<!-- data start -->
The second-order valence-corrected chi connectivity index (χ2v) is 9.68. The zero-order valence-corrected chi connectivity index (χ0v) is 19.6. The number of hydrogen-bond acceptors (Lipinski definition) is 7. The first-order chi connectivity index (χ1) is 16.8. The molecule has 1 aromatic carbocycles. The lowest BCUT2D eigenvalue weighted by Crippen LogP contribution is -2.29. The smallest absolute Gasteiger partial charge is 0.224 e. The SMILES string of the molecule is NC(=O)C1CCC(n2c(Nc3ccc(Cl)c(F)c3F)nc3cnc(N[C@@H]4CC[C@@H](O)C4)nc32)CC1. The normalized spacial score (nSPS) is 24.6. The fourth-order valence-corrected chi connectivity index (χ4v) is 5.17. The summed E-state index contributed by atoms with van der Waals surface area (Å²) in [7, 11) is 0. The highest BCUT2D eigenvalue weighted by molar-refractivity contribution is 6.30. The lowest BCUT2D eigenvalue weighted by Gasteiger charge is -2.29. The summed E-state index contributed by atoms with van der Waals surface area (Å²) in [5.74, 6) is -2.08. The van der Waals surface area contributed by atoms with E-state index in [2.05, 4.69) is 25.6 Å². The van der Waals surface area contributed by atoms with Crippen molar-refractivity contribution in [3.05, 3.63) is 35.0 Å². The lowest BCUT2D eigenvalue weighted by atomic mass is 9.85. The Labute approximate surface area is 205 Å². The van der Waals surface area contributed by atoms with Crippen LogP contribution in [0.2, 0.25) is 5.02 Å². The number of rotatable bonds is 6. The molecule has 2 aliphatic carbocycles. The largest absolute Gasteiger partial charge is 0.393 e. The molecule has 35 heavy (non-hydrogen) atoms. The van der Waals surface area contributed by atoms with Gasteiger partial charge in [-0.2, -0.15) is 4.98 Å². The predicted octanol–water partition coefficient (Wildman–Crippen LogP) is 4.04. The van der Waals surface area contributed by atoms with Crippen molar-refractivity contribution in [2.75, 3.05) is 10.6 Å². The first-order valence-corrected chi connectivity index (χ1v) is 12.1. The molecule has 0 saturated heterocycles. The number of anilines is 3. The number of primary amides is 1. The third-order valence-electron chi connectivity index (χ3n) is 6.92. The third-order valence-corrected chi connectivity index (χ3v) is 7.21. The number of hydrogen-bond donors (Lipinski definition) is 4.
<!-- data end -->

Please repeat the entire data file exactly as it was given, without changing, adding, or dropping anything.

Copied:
The second-order valence-corrected chi connectivity index (χ2v) is 9.68. The zero-order valence-corrected chi connectivity index (χ0v) is 19.6. The number of hydrogen-bond acceptors (Lipinski definition) is 7. The first-order chi connectivity index (χ1) is 16.8. The molecule has 1 aromatic carbocycles. The lowest BCUT2D eigenvalue weighted by Crippen LogP contribution is -2.29. The smallest absolute Gasteiger partial charge is 0.224 e. The SMILES string of the molecule is NC(=O)C1CCC(n2c(Nc3ccc(Cl)c(F)c3F)nc3cnc(N[C@@H]4CC[C@@H](O)C4)nc32)CC1. The normalized spacial score (nSPS) is 24.6. The fourth-order valence-corrected chi connectivity index (χ4v) is 5.17. The summed E-state index contributed by atoms with van der Waals surface area (Å²) in [7, 11) is 0. The highest BCUT2D eigenvalue weighted by molar-refractivity contribution is 6.30. The lowest BCUT2D eigenvalue weighted by Gasteiger charge is -2.29. The summed E-state index contributed by atoms with van der Waals surface area (Å²) in [5.74, 6) is -2.08. The van der Waals surface area contributed by atoms with E-state index in [2.05, 4.69) is 25.6 Å². The van der Waals surface area contributed by atoms with Crippen molar-refractivity contribution in [3.05, 3.63) is 35.0 Å². The lowest BCUT2D eigenvalue weighted by atomic mass is 9.85. The Labute approximate surface area is 205 Å². The van der Waals surface area contributed by atoms with Crippen LogP contribution in [0.2, 0.25) is 5.02 Å². The number of rotatable bonds is 6. The molecule has 2 aliphatic carbocycles. The largest absolute Gasteiger partial charge is 0.393 e. The molecule has 35 heavy (non-hydrogen) atoms. The van der Waals surface area contributed by atoms with Gasteiger partial charge in [-0.2, -0.15) is 4.98 Å². The predicted octanol–water partition coefficient (Wildman–Crippen LogP) is 4.04. The van der Waals surface area contributed by atoms with Crippen molar-refractivity contribution in [2.75, 3.05) is 10.6 Å². The first-order valence-corrected chi connectivity index (χ1v) is 12.1. The molecule has 0 saturated heterocycles. The number of anilines is 3. The number of primary amides is 1. The third-order valence-electron chi connectivity index (χ3n) is 6.92. The third-order valence-corrected chi connectivity index (χ3v) is 7.21. The number of hydrogen-bond donors (Lipinski definition) is 4.